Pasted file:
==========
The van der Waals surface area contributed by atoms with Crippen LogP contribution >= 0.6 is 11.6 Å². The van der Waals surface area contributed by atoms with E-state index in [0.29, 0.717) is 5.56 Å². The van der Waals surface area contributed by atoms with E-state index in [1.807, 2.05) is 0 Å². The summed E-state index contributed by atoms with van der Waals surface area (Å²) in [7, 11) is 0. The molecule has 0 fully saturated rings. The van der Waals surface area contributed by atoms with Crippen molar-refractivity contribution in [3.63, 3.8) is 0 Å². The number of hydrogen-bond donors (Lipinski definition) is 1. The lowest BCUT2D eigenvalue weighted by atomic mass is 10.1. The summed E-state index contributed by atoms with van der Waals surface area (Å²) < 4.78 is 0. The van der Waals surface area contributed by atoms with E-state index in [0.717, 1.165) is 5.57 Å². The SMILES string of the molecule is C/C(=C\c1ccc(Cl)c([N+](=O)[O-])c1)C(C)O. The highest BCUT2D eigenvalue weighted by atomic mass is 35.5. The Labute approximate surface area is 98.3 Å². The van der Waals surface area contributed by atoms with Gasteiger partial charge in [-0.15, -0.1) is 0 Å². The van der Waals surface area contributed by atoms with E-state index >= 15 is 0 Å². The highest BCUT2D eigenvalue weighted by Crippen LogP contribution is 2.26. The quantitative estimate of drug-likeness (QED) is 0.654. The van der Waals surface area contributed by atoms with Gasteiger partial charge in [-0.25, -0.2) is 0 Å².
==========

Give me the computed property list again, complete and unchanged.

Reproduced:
The van der Waals surface area contributed by atoms with Crippen LogP contribution >= 0.6 is 11.6 Å². The van der Waals surface area contributed by atoms with E-state index in [0.29, 0.717) is 5.56 Å². The van der Waals surface area contributed by atoms with E-state index in [1.807, 2.05) is 0 Å². The summed E-state index contributed by atoms with van der Waals surface area (Å²) in [7, 11) is 0. The molecule has 0 fully saturated rings. The van der Waals surface area contributed by atoms with Crippen molar-refractivity contribution in [3.63, 3.8) is 0 Å². The number of hydrogen-bond donors (Lipinski definition) is 1. The lowest BCUT2D eigenvalue weighted by atomic mass is 10.1. The summed E-state index contributed by atoms with van der Waals surface area (Å²) < 4.78 is 0. The van der Waals surface area contributed by atoms with E-state index in [0.717, 1.165) is 5.57 Å². The SMILES string of the molecule is C/C(=C\c1ccc(Cl)c([N+](=O)[O-])c1)C(C)O. The highest BCUT2D eigenvalue weighted by atomic mass is 35.5. The Labute approximate surface area is 98.3 Å². The van der Waals surface area contributed by atoms with Gasteiger partial charge in [-0.15, -0.1) is 0 Å². The van der Waals surface area contributed by atoms with E-state index >= 15 is 0 Å². The highest BCUT2D eigenvalue weighted by Crippen LogP contribution is 2.26. The quantitative estimate of drug-likeness (QED) is 0.654. The van der Waals surface area contributed by atoms with Gasteiger partial charge in [-0.25, -0.2) is 0 Å².